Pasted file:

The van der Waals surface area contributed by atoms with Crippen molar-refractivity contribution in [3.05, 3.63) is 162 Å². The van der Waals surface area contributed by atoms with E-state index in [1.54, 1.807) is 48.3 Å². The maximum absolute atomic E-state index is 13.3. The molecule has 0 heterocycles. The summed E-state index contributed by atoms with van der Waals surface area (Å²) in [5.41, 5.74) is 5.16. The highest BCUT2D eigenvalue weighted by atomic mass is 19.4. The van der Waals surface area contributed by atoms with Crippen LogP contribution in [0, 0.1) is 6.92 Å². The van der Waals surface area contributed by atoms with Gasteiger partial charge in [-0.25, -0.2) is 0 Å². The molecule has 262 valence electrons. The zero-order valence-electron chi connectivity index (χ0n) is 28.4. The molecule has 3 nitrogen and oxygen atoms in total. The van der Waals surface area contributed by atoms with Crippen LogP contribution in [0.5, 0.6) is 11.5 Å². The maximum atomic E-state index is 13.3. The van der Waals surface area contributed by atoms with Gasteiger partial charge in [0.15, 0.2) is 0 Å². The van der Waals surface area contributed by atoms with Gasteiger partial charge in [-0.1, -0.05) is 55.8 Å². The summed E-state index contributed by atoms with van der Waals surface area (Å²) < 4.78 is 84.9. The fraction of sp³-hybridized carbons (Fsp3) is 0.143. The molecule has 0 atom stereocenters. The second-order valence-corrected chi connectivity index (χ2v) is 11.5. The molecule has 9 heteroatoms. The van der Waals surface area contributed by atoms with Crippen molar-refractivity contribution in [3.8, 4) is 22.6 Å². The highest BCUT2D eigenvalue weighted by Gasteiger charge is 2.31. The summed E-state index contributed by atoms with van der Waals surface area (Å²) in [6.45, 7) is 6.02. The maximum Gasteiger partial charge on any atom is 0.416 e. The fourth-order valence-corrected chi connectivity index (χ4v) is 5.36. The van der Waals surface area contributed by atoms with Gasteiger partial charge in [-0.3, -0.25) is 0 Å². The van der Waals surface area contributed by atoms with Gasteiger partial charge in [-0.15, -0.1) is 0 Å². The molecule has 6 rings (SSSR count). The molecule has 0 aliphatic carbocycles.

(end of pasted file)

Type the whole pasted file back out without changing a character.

The van der Waals surface area contributed by atoms with Crippen molar-refractivity contribution in [3.05, 3.63) is 162 Å². The van der Waals surface area contributed by atoms with E-state index in [1.54, 1.807) is 48.3 Å². The maximum absolute atomic E-state index is 13.3. The molecule has 0 heterocycles. The summed E-state index contributed by atoms with van der Waals surface area (Å²) in [5.41, 5.74) is 5.16. The highest BCUT2D eigenvalue weighted by atomic mass is 19.4. The van der Waals surface area contributed by atoms with Crippen LogP contribution in [0, 0.1) is 6.92 Å². The van der Waals surface area contributed by atoms with Gasteiger partial charge in [-0.25, -0.2) is 0 Å². The molecule has 262 valence electrons. The zero-order valence-electron chi connectivity index (χ0n) is 28.4. The molecule has 3 nitrogen and oxygen atoms in total. The van der Waals surface area contributed by atoms with Crippen LogP contribution in [0.5, 0.6) is 11.5 Å². The maximum atomic E-state index is 13.3. The van der Waals surface area contributed by atoms with Gasteiger partial charge in [0.15, 0.2) is 0 Å². The van der Waals surface area contributed by atoms with Gasteiger partial charge in [-0.1, -0.05) is 55.8 Å². The summed E-state index contributed by atoms with van der Waals surface area (Å²) < 4.78 is 84.9. The fraction of sp³-hybridized carbons (Fsp3) is 0.143. The molecule has 0 atom stereocenters. The second-order valence-corrected chi connectivity index (χ2v) is 11.5. The molecule has 9 heteroatoms. The van der Waals surface area contributed by atoms with Crippen molar-refractivity contribution in [3.8, 4) is 22.6 Å². The highest BCUT2D eigenvalue weighted by Gasteiger charge is 2.31. The summed E-state index contributed by atoms with van der Waals surface area (Å²) in [6.45, 7) is 6.02. The maximum Gasteiger partial charge on any atom is 0.416 e. The fourth-order valence-corrected chi connectivity index (χ4v) is 5.36. The van der Waals surface area contributed by atoms with Gasteiger partial charge in [-0.3, -0.25) is 0 Å². The van der Waals surface area contributed by atoms with Gasteiger partial charge in [-0.15, -0.1) is 0 Å². The molecule has 6 rings (SSSR count). The molecule has 0 aliphatic carbocycles.